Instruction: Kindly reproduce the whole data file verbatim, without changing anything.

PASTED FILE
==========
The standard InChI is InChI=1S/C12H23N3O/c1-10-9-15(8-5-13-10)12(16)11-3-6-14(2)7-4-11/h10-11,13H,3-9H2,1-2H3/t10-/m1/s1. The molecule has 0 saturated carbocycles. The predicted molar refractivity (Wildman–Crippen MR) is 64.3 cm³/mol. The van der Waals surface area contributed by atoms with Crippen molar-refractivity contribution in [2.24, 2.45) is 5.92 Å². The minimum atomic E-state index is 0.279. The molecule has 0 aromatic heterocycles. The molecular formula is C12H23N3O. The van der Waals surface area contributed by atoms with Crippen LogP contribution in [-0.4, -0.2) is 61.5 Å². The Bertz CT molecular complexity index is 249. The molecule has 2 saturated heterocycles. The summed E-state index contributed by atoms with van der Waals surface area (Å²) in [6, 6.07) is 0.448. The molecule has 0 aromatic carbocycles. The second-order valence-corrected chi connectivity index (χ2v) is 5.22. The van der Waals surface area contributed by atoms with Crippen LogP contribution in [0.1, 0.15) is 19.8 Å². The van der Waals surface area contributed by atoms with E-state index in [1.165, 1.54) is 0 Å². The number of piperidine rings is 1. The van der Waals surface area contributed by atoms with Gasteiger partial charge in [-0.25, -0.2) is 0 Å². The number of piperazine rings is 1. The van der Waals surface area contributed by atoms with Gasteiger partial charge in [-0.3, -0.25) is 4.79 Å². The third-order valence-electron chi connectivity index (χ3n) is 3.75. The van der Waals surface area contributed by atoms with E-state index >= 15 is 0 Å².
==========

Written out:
The standard InChI is InChI=1S/C12H23N3O/c1-10-9-15(8-5-13-10)12(16)11-3-6-14(2)7-4-11/h10-11,13H,3-9H2,1-2H3/t10-/m1/s1. The molecule has 0 saturated carbocycles. The predicted molar refractivity (Wildman–Crippen MR) is 64.3 cm³/mol. The van der Waals surface area contributed by atoms with Crippen molar-refractivity contribution in [2.24, 2.45) is 5.92 Å². The minimum atomic E-state index is 0.279. The molecule has 0 aromatic heterocycles. The molecular formula is C12H23N3O. The van der Waals surface area contributed by atoms with Crippen LogP contribution in [-0.4, -0.2) is 61.5 Å². The Bertz CT molecular complexity index is 249. The molecule has 2 saturated heterocycles. The summed E-state index contributed by atoms with van der Waals surface area (Å²) in [6, 6.07) is 0.448. The molecule has 0 aromatic carbocycles. The second-order valence-corrected chi connectivity index (χ2v) is 5.22. The van der Waals surface area contributed by atoms with Crippen LogP contribution in [0.1, 0.15) is 19.8 Å². The van der Waals surface area contributed by atoms with E-state index in [1.165, 1.54) is 0 Å². The number of piperidine rings is 1. The van der Waals surface area contributed by atoms with Gasteiger partial charge in [-0.25, -0.2) is 0 Å². The number of piperazine rings is 1. The van der Waals surface area contributed by atoms with Gasteiger partial charge in [-0.3, -0.25) is 4.79 Å². The third-order valence-electron chi connectivity index (χ3n) is 3.75. The van der Waals surface area contributed by atoms with E-state index >= 15 is 0 Å².